Salvador Dali, Pablo Picasso, Antoni Gaudi, Joan Miro — the list of great artists of Spain seems endless. This must be why there are countless museums in the country, enough to house all the precious works of art of these magnificent Spanish men of art.
In fact, many museums and art institutions are found right within the City of Madrid. Hence, if you’re bound for the Spanish capital as a first-timer, planning to roam around and tour the place, keep in mind that in order to complete your Madrid adventure, you have to check out and explore some of the city’s museums.
When in Madrid, never miss on museum hopping, as the city is acknowledged for its unique and exciting museums, each of which boasts of countless valuable items on display that you can ever lay your eyes on. In fact, Madrid museums are home of millions of art collections such as sculptures, paintings, and artifacts; these are not just the creation of Spanish maestros, but also artists from all over the world. Irreplaceable historical articles and archaeological finds are likewise on display, with many of them from the country itself, while others are from Asia and other European countries.
I’ve visited and explored the following 7 Madrid museums, and needless to say, I was so much impressed that this prompted me to write an article that will make readers become more aware of them and even be enticed to pay them as well. Admission to some are free all days of the week, while others offer free entrance on certain days, and still others have free admissions on specific hours of the day. What’s true for all is that they are exciting ones that you must see and explore.
1. Museo del Romanticismo
A hundred meters or so away from the busy Metro Station of Tribunal, in downtown Madrid, is the Museum of Romanticism, its accessibility of which makes it one of the most visited museums in the city. The museo occupies an 18th century edifice that’s a stone-throw away from the tourist-magnet stretch of Calle Fuencarral. The floors feature different rooms of a house or Spanish casa that’s typical of the olden days.
Direccion: Calle San Mateo 13 28004 Madrid
Admission is free on Saturdays, starting at 2PM
Regular admssion price is 3 euros
2. Museo de Historia de Madrid
Also within the hip Chueca neighborhood is the popular Museum of the History of Madrid, housed within the former San Fernando Hospice building. And as its name implies, the museo boasts of valuable paintings and historical items that represent the strata of society, ways of living, types of clothing, and means of livelihood of Madrileños from different eras. Visit the Museum and appreciate numerous artifacts from as early as the middle of the 1500’s up to the modern times.
Address: C/ Fuencarral 78 28004 Madrid
Admission: Free all days of the week
3. Museo Thyssen-Bornemisza
Part of the three-member art promenade group, also known as the Triangle of Art, Thyssen’s permanent collection is mainly the history of painting coming from different European countries from the Middle Ages up the modern 20th century. Italian, Russian, German and American works of art are among the important displays with the museum.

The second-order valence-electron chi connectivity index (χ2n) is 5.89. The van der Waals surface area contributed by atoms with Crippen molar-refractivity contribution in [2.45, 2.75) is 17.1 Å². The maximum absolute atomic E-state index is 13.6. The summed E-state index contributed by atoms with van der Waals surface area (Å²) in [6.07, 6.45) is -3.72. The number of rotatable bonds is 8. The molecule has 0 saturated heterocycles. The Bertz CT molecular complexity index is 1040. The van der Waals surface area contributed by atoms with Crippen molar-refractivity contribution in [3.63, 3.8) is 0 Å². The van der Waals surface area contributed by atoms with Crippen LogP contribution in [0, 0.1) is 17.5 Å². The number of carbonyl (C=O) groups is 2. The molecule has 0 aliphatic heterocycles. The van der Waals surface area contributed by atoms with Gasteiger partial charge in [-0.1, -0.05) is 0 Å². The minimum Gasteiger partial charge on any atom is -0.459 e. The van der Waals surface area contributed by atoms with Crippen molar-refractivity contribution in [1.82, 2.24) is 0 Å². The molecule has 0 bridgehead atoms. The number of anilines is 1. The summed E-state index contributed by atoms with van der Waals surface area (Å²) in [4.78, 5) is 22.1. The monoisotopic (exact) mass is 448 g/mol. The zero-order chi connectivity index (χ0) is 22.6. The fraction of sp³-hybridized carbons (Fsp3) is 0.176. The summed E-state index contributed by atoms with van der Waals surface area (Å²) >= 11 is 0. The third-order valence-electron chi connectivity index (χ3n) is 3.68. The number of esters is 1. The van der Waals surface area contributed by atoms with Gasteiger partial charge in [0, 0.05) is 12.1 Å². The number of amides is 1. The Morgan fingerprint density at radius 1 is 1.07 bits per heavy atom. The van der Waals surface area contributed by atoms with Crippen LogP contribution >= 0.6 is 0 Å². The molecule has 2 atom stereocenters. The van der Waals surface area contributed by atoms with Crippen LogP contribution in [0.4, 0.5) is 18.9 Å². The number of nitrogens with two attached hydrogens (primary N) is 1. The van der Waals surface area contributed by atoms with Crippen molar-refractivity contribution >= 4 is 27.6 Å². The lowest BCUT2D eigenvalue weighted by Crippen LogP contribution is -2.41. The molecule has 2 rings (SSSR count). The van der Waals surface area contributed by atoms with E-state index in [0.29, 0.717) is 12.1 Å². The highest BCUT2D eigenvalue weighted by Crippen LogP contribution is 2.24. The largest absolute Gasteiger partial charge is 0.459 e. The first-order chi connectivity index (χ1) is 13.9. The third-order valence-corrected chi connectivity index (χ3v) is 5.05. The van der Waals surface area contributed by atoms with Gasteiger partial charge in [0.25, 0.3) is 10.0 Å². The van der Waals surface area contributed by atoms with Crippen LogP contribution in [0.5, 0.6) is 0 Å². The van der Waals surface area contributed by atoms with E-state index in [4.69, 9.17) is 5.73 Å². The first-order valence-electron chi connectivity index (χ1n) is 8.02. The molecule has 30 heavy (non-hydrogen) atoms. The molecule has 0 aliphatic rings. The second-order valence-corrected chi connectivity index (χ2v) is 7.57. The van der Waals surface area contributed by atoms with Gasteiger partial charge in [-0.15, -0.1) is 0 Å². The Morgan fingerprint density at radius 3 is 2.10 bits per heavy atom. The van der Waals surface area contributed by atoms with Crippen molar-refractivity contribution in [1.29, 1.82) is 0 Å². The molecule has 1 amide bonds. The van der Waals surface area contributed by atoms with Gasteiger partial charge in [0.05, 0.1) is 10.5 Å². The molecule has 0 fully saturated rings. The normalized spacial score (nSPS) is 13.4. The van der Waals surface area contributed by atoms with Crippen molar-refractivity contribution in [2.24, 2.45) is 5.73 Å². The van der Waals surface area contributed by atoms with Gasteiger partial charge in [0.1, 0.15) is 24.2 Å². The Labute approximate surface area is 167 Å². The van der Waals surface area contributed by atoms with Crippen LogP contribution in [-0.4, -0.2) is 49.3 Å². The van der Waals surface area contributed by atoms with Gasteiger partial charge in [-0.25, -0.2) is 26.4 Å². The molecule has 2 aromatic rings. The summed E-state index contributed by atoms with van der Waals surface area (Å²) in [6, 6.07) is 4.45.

Free Entry: Every Monday, limited to the Museum’s Permanent Collection between 12Noon and 4PM
Direccion: 8 Paseo del Prado 28014 Madrid
Regular Admission: 12 euros, covers at exhibits, both permanent and temporary
4. Museo de America
Moncloa is famous for the Victory Arch of Madrid, or the Moncloa Gate, and also the Spanish Air Force, or the Ejercito del Aire. Likewise a crowd-drawer is the Museum of the Americas, considered to be one of the city’s major centres of culture and the art. Here you will find numerous historical and archaeological items on display every day of the year. Many are not only from Spain and the US, but also from the Latin countries as well.
Direccion: Avenida Reyes Católicos 6 28040 Madrid
Admission: Free during Sundays. The rest of the days of the week: €3
5. Museo de los Caños del Perral
The metro station of Opera does not only serve as an integral component of the city’s efficient transport system, but it is also home to a below-the-ground archeological museum — the Museo de los caÑos del Perral. Virtually a museum located underground, it displays valuable archaeological remains that provides efficient plumbing for fountains of the city, during the 1500 and 1600’s.
Address: Within Opera Metro, Plaza Reina Isabel II
Admission: Free if you are a Metro train rider, 1.50 euros if you´re visiting from outside the Metro facility
The museum is open to the public on on weekends, Fridays to Sunday. Time open: 11AM to 1PM, 5PM to 7PM.
6. Chamberi Ghost Museum
We have featured one metro station that’s permanent home to an underground museum. Still, there is another that doesn’t function anymore as a train station, but was converted into an actual museum- this is the Chamberi train station. For some reason, this station got closed down by the Metro administation. Eventually, it was turned into a museum, displaying artifacts that tell about the Metro’s early days.
Direccion: Plaza de Chamberi, Madrid
Admission is Free, but open only on Friday, 11AM – 1PM and 5PM – 7PM; and Saturday and Sunday, 10AM – 2PM
7. Prado Museum
Strategically located along the Paseo del Prado is probably Spain’s most famous museum bearing the same name. It is a must-visit if you are a museum-phile as it contains a great number of art and painting work from and the whole of Europe. What was originally a museum intended for Spain’s Royal family, if only because of its rare collections, visitors will be enthralled to see some of the best Spanish art paintings and pieces like Goya, Rembrandt, Titian, and Velasquez.
Operational hours: 9AM to 8PM. Closed on Sundays.
Regular Admission fee: 6 euros
Free Admission: From 6PM to 8PM, Tuesday to Saturday; 5PM to 8PM, Sunday